High Culture and Low Culture: Inequality and Racism

Culture has been a term relative to each year, constantly changing and with its own distinguishing features. For instance, the 60s were known for its hippie culture, while the 50s are displayed as postwar prosperity. Yet amidst this broad spectrum, culture is further fragmented down to high and low culture, relative to one’s social classes, ethnicity, and race.

High culture is the arts of the socially well-off people who have the money to spend to afford high culture. Like culture itself, high culture has been changing from year to year, yet there are those select few pieces of refined arts that remain the same. For instance, opera and ballet are considered part of this high culture category. Gourmet foods and the fine arts are yet another aspect of high cultural.

Low culture is typically associated with those who are not as well-off socially and economically as well as those of color and of different races. Reality television, kitsch, and camp are all part of category. It’s frowned upon. Yet even the lines between high culture and low culture blur, although often not purposefully.

However, high culture is extremely valued. Those who engage in the “arts” of high culture are more likely to be white and rich. They are typically regarded as more “intelligent” or “smarter” at school, for instance, or more capable of work while in a job. Students who participate in high culture are more likely to have better and higher advantages in school and have higher expectations. Here, I can make an analogy to the lady who sits at a small glass table, sipping tea out of a finely decorated flowered porcelain cup while watching a lovely French opera. Of course, when I think high culture, my mind flashes to the French, but my opinion has no basis and is just how my mind works. Yet, this image is the exact picture of high culture.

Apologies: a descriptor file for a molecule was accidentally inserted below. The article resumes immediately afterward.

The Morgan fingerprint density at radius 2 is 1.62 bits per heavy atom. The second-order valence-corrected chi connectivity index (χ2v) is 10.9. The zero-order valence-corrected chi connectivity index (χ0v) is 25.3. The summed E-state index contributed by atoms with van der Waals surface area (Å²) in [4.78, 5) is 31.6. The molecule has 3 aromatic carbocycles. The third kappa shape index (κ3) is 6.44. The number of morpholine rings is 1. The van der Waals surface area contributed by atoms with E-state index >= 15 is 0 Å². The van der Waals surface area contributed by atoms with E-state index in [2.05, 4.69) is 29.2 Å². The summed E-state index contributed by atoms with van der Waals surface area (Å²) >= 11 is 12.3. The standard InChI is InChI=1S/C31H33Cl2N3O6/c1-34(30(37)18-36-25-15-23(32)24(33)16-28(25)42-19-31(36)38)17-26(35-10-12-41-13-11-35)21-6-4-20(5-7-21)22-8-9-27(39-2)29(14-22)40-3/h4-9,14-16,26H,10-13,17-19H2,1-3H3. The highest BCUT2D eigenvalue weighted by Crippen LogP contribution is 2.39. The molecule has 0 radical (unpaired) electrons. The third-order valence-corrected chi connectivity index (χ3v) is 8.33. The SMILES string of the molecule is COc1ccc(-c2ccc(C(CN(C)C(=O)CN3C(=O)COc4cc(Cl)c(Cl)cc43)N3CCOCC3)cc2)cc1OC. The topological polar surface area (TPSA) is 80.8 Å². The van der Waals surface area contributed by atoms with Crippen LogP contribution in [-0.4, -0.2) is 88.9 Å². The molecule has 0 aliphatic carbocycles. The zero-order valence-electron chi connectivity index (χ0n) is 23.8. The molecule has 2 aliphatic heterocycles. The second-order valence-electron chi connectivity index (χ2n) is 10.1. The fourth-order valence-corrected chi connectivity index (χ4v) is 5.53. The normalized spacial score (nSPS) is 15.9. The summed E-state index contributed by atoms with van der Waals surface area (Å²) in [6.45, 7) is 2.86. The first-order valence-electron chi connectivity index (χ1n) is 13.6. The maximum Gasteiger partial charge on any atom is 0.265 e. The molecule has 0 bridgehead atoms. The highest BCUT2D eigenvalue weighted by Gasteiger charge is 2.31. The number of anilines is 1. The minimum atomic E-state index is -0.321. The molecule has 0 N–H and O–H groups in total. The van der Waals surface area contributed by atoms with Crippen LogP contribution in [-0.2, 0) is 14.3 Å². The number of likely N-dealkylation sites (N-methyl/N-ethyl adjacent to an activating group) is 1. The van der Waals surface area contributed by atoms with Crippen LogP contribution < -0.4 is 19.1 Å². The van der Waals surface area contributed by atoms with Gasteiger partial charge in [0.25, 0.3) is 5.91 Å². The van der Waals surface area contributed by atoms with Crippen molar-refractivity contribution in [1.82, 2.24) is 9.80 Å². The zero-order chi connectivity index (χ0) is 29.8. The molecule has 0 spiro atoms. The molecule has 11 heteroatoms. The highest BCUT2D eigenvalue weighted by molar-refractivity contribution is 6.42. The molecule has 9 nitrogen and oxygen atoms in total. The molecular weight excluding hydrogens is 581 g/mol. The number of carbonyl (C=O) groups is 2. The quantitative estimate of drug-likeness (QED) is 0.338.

Low culture, on the other hand, is delegated to people of color and the economically disadvantaged. Because it takes money to get into high culture, those with poor backgrounds typically are unable to make it into high culture. Furthermore, higher education and certain social networks are key to high culture. Yet, if one is poor or of a different ethnicity background, higher education and these key social networks become unavailable, thus barring their way into high culture.

In addition, minority groups are disproportionately part of low social-economic status and are unable to obtain a large amount of money to buy high culture. Furthermore, discrimination against different races, such as discrimination against blacks, bar them from attending high culture opportunities. For instance, in the 20th century when the KKK was in full play as well as the Jim Crow Laws, blacks were barred from various museums, fine-dining restaurants, theaters, etc. And, if they were to get into high culture, even in this day and age, such slurs and social look-downs are enough to make them uncomfortable to take another step into high culture.

While both low culture and high culture are a significant part of our lives, they are severely unequal. High culture depends on money, color, and power; those who are unable to meet these requirements are relegated to low culture and thus lose many opportunities to advance in the social-economic field and are unable to attend high culture.

That, unfortunately, is the way that the world spins. Even if we are constantly acting to reduce these inequalities between the two cultures, it will always be apparent that the rich and whites belong in the high category, and the poor and colored belong in the low.

But we can do what we can do to lower this inequality, even if it still remains. Because the more we lower the bar for high culture, the closer we come, as a world, to full equality and opportunities.

Click here if you want to explore more into the racial inequalities as well as the socio-economic inequalities of culture.

Lots of love, and stand up for injustice,

Jess

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